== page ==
I am implementing the solution of pumping – discharging air in the feeder but the efficiency is not high. Is creating a hole for water to follow out a safe solution?
    Looking for advice from experts to handle the problem effectively.

  6. Hi Nguyen,

    Is there a safety relief at the far end of the line? Sometimes you can slighly overpressure the line and open it up forcing dry air through to evaporate the water. I would not attempt this if you are unsure a safety release exists or not.

    A vacuum pump works great, basically it lowers the vapor point in the line so that all of the water evaporates. Many times HVAC companies will have vacuum pumps that perhaps you can borrow or rent.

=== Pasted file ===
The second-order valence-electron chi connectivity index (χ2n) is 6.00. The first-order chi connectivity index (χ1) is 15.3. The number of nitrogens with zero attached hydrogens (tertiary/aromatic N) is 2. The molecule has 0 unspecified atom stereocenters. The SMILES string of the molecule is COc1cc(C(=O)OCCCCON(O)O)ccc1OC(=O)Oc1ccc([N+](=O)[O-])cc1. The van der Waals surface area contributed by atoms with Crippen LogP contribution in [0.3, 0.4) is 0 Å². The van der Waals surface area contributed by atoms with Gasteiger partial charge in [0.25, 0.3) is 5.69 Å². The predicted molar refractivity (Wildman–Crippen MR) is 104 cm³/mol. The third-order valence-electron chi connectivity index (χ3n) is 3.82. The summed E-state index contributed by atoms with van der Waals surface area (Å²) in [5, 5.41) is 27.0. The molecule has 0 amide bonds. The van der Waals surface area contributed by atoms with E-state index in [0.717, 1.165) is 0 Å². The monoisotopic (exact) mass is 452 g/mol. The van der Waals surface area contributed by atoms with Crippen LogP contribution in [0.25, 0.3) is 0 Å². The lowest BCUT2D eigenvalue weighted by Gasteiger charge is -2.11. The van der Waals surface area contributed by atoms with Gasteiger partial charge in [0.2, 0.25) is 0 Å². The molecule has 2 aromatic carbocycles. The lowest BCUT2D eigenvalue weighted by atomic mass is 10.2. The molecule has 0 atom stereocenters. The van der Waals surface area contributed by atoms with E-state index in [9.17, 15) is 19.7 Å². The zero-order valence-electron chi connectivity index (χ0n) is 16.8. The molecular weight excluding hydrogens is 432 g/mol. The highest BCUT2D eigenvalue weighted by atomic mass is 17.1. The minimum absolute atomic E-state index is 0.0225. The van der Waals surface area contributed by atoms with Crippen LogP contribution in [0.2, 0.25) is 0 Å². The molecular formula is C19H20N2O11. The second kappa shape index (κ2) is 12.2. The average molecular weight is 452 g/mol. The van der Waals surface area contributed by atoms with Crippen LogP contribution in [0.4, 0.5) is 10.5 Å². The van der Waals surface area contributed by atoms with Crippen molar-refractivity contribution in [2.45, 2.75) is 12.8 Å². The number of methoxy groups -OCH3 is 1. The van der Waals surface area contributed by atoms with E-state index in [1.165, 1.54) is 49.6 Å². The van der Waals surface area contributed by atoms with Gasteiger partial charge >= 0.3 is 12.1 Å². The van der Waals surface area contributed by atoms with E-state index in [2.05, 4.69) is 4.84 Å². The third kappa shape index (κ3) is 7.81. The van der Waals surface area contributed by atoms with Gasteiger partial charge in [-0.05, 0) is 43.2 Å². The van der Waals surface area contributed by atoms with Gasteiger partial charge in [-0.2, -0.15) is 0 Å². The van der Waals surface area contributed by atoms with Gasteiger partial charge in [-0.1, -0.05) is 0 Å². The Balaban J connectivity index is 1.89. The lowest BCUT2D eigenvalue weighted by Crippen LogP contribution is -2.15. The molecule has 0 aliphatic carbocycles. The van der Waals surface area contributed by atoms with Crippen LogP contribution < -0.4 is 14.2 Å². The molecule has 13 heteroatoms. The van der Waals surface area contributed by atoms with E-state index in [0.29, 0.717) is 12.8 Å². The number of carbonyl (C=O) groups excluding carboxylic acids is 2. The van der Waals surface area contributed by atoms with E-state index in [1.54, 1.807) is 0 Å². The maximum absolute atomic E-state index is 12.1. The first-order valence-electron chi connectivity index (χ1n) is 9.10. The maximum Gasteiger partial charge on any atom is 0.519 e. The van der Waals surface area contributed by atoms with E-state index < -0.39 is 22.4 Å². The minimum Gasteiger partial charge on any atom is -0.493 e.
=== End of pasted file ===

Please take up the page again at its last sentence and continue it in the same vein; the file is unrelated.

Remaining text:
Creating a very small hole is the last and least desirable option. It should be at a low point in the line and somewhere that can be patched effectively once all the water has drained out.

    You should also determine how the water got into the line in the first place.

  7. I prefer a vacuum pump to remove water from waveguide and satellite dish feed horns. In some cases it took as much as four days of running the pump to remove all the water. This was after trying to remove the water with dry air or nitrogen, even with multiple purges. The pump came from Granger for less than $300. The water contaminated the oil, so the oil needed changing after every use of the pump.

Leave a Reply

Your email address will not be published. Required fields are marked *